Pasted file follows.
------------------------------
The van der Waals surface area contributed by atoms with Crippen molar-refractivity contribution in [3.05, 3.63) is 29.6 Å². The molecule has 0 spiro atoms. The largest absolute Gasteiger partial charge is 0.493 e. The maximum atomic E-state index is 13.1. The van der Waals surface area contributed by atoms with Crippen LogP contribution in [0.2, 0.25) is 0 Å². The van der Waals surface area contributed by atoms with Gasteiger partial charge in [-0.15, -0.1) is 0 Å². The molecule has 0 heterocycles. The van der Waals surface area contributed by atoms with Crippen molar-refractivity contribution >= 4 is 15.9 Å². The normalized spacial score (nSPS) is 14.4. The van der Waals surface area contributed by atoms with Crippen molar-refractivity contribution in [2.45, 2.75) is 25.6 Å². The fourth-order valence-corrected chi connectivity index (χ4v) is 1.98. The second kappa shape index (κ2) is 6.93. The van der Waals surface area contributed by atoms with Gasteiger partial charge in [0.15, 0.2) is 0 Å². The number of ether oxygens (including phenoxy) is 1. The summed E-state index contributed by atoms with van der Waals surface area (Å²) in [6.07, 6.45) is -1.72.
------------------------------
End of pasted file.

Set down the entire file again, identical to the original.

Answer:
The van der Waals surface area contributed by atoms with Crippen molar-refractivity contribution in [3.05, 3.63) is 29.6 Å². The molecule has 0 spiro atoms. The largest absolute Gasteiger partial charge is 0.493 e. The maximum atomic E-state index is 13.1. The van der Waals surface area contributed by atoms with Crippen LogP contribution in [0.2, 0.25) is 0 Å². The van der Waals surface area contributed by atoms with Gasteiger partial charge in [-0.15, -0.1) is 0 Å². The molecule has 0 heterocycles. The van der Waals surface area contributed by atoms with Crippen molar-refractivity contribution >= 4 is 15.9 Å². The normalized spacial score (nSPS) is 14.4. The van der Waals surface area contributed by atoms with Crippen molar-refractivity contribution in [2.45, 2.75) is 25.6 Å². The fourth-order valence-corrected chi connectivity index (χ4v) is 1.98. The second kappa shape index (κ2) is 6.93. The van der Waals surface area contributed by atoms with Gasteiger partial charge in [0.15, 0.2) is 0 Å². The number of ether oxygens (including phenoxy) is 1. The summed E-state index contributed by atoms with van der Waals surface area (Å²) in [6.07, 6.45) is -1.72.